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DOUG CREAMER COLUMN: One step at a time

I was heading to bed last Sunday night and thought I would like a little ice cream before I turned in. The ice cream seemed especially soft. I figured the refrigerator was just going through the defrost cycle; I could hear the fan running.

Doug Creamer writes a religion column for the SNAP.

I tossed and turned, thinking about what a terrible time it would be for the refrigerator to go. My wife was up doing a few last minute things before bed. She came in as I was dozing off and told me that things were defrosting in the freezer. I got back up and checked on things. The fan in the refrigerator was running, but the compressor was not.

It was too late to do anything about it at that point. I returned to bed and tossed and turned some more. What were we going to do? I was up early for my online classes. The great thaw was continuing. I texted the pastor and asked if I could move some freezer things up to the church, since we weren’t currently having any meals there. He said yes, and we went through our thawing freezer and got things that were still frozen moved up to church.

The pastor told me there was a dorm-sized refrigerator up at church I could borrow for a few days until I could figure out the next steps. We were thankful. We threw out things that were beyond saving and then went through the refrigerator, too.

We went to the store to pick out our new refrigerator and were met with a surprise. There is an appliance shortage going on across the country thanks to COVID. There were two models the retailer could deliver in about a week, neither of them were right for us.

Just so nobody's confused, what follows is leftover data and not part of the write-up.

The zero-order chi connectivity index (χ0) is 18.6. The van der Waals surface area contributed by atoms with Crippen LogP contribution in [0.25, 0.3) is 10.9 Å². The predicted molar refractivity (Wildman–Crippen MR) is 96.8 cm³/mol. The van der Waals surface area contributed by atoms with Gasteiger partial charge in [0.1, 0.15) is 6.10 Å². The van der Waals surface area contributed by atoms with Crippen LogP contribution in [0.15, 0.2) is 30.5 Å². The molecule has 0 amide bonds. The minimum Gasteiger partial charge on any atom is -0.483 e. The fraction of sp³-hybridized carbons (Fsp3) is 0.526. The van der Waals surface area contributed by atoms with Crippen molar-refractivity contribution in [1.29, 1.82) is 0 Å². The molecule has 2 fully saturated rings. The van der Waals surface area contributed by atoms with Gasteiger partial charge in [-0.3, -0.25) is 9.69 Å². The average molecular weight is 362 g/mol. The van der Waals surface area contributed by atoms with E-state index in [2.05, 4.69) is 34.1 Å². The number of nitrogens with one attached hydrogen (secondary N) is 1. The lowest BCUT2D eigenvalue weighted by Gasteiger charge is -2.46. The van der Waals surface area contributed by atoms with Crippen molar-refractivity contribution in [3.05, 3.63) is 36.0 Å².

We decided to shop around. Retailer after retailer told us the same story. There were no refrigerators in stock and we could be looking at a two month wait for what we wanted. There were a few models available; some were just a step above the dorm refrigerator we were borrowing from church.

I went to Habitat for Humanity with no luck. I then found a 40- to 50-year-old refrigerator that looked like it had been through the war. I took a chance and spent two days scrubbing and cleaning it to make it marginally presentable. It does run and we are hoping it will keep running until we can get one delivered.

To say it has been a stressful week is an understatement. I have been thinking about my Boy Scout days and the motto to be prepared. I used to have an old refrigerator in the garage. It died over a year ago and I decided not to replace it. My plan was to get a new one for the house and put the one from the kitchen out in the garage.

I have been trying to figure out what God wants me to learn through this situation. I think God wants me to learn that living by faith requires small steps. Sometimes those steps don’t look like a good way to go. I can’t see ahead. I have to learn to trust God, especially when I can’t see the next step.

When things are going crazy and your stress level is up, that’s when it can be really hard to hear from God. There are so many thoughts running around in my head, it is hard to quiet myself long enough to hear from heaven. God’s ways and His plans are always the best. They may not seem to make sense in the moment, but that is where faith and trust come in.

I am not saying that I have this down. I am still struggling to walk and live by faith. God has assured me that He is well aware of our situation. My job is to lean on Him. I have many years of experience walking with God through troubled waters. I have to remind myself that He saw me through all the other times; He will see me through again. His arm is not too short. If He can take care of over a million people in the desert for 40 years, He can see me through this situation as well. My God will never fail.

I want to encourage you that if you feel like you are in a difficult place trying to find which way to go, trust God. He will guide you one step at a time. It may not make sense, that’s why it requires faith to trust Him. He will not leave you alone. He will come through for you.

Contact Doug Creamer at PO Box 777, Faith, NC 28041 or doug@dougcreamer.com.